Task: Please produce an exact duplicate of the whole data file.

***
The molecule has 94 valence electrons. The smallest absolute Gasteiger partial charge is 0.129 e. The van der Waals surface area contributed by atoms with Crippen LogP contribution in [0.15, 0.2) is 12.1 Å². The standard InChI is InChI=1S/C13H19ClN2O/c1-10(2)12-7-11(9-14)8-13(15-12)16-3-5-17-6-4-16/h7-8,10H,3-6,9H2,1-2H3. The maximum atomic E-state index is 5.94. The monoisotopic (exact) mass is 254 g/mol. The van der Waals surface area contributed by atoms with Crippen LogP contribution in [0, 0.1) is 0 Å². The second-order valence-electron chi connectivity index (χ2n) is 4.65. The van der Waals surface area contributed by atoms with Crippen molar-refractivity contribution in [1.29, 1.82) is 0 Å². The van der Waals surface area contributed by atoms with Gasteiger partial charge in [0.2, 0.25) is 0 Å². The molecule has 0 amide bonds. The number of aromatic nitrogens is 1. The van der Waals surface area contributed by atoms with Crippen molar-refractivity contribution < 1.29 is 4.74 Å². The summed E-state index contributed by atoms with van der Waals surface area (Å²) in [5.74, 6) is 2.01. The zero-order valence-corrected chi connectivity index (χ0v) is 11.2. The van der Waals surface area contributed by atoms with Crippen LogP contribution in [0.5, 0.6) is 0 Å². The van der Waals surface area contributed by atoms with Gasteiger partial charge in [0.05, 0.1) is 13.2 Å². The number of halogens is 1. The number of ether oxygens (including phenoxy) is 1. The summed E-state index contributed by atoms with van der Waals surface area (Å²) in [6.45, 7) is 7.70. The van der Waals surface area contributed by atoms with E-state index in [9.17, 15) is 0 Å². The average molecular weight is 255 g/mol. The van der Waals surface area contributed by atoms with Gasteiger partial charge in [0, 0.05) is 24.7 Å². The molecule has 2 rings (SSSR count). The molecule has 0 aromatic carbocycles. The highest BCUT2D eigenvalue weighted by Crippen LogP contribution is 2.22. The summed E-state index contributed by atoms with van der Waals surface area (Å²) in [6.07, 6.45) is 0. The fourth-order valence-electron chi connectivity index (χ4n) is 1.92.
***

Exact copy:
The molecule has 94 valence electrons. The smallest absolute Gasteiger partial charge is 0.129 e. The van der Waals surface area contributed by atoms with Crippen LogP contribution in [0.15, 0.2) is 12.1 Å². The standard InChI is InChI=1S/C13H19ClN2O/c1-10(2)12-7-11(9-14)8-13(15-12)16-3-5-17-6-4-16/h7-8,10H,3-6,9H2,1-2H3. The maximum atomic E-state index is 5.94. The monoisotopic (exact) mass is 254 g/mol. The van der Waals surface area contributed by atoms with Crippen LogP contribution in [0, 0.1) is 0 Å². The second-order valence-electron chi connectivity index (χ2n) is 4.65. The van der Waals surface area contributed by atoms with Crippen molar-refractivity contribution in [1.29, 1.82) is 0 Å². The van der Waals surface area contributed by atoms with Gasteiger partial charge in [0.2, 0.25) is 0 Å². The molecule has 0 amide bonds. The number of aromatic nitrogens is 1. The van der Waals surface area contributed by atoms with Crippen molar-refractivity contribution < 1.29 is 4.74 Å². The summed E-state index contributed by atoms with van der Waals surface area (Å²) in [5.74, 6) is 2.01. The zero-order valence-corrected chi connectivity index (χ0v) is 11.2. The van der Waals surface area contributed by atoms with Crippen LogP contribution in [0.5, 0.6) is 0 Å². The van der Waals surface area contributed by atoms with Gasteiger partial charge in [0.05, 0.1) is 13.2 Å². The number of halogens is 1. The number of ether oxygens (including phenoxy) is 1. The summed E-state index contributed by atoms with van der Waals surface area (Å²) in [6.45, 7) is 7.70. The van der Waals surface area contributed by atoms with E-state index in [9.17, 15) is 0 Å². The average molecular weight is 255 g/mol. The van der Waals surface area contributed by atoms with Gasteiger partial charge in [0, 0.05) is 24.7 Å². The molecule has 2 rings (SSSR count). The molecule has 0 aromatic carbocycles. The highest BCUT2D eigenvalue weighted by Crippen LogP contribution is 2.22. The summed E-state index contributed by atoms with van der Waals surface area (Å²) in [6.07, 6.45) is 0. The fourth-order valence-electron chi connectivity index (χ4n) is 1.92.